Making a budget and saving for the future can be tricky. According to a 2013 Gallup poll, only 1 in 3 Americans are on a budget, which may explain why a 2016 survey found that only 1 in 3 Americans have $1,000 in the bank for a rainy day. While budgets have become slightly more popular in the past couple years, the fact remains that most Americans still aren’t budgeting their finances.
And I get it. Keeping a budget can be a lot of extra work, and having to track every dollar you spend can be enough to make you want to abandon the idea of budgeting at all. But that would be a mistake.
That’s one big advantage of the 50-20-30 Rule, a simplified budget guideline that’s easy to follow without much hassle. First, calculate your post-tax income. Then, break it into three categories:
Obviously, these numbers are loose guidelines, and can be adjusted to fit your particular situation. If you need 60% of your income to cover living expenses, then your discretionary income should only be 20%. Or if you can put more than 20% into savings and paying down debt, go for it. The important thing is that the 50-20-30 Rule provides a simple framework for budgeting your money, without forcing you to track every dollar.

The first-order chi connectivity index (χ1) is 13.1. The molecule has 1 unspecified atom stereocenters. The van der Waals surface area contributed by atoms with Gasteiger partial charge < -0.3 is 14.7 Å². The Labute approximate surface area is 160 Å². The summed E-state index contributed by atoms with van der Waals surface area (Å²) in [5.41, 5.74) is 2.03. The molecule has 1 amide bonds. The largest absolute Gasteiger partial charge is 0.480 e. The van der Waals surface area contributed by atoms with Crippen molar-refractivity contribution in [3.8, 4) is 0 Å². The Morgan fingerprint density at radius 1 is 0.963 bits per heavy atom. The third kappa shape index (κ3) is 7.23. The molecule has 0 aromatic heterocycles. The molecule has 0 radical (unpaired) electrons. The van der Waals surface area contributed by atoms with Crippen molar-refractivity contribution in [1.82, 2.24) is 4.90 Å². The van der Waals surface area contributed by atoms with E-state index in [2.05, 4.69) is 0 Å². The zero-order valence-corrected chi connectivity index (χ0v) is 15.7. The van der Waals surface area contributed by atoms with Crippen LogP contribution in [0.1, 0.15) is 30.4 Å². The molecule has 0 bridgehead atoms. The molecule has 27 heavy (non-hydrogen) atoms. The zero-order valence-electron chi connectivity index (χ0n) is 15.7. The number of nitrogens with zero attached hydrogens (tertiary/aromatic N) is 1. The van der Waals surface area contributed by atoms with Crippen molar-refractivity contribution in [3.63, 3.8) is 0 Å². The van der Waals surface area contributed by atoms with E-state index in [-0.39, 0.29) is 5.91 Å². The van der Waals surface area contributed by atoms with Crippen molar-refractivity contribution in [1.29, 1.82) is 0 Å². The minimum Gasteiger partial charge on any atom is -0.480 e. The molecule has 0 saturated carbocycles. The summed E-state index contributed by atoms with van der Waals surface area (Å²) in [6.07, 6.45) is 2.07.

This makes it an excellent starting point for people new to budgeting—as well as a great big picture reminder for those who do track every dollar. After all, the whole purpose of a budget is to make sure you can afford what you need, and know when you can buy what you want.
The information and content provided herein is for informational purposes only, and it is not to be considered legal, tax, investment, or financial advice, recommendation, or endorsement. Any testimonials, opinions, advice, product or service offers, or other information or content made available here by third parties are solely those of their respective providers and not of Ethos which does not guarantee the accuracy, completeness, reliability or usefulness of such. You should consult with an attorney or other professional to determine what may be best for your individual needs. Ethos is not a fiduciary and does not make any guarantee, warranty, or other promise as to any results that may be obtained from using our content. To the maximum extent permitted by law, Ethos disclaims any and all liability in the event any information, commentary, analysis, opinions, advice and/or recommendations prove to be inaccurate, incomplete or unreliable, or result in any investment or other losses.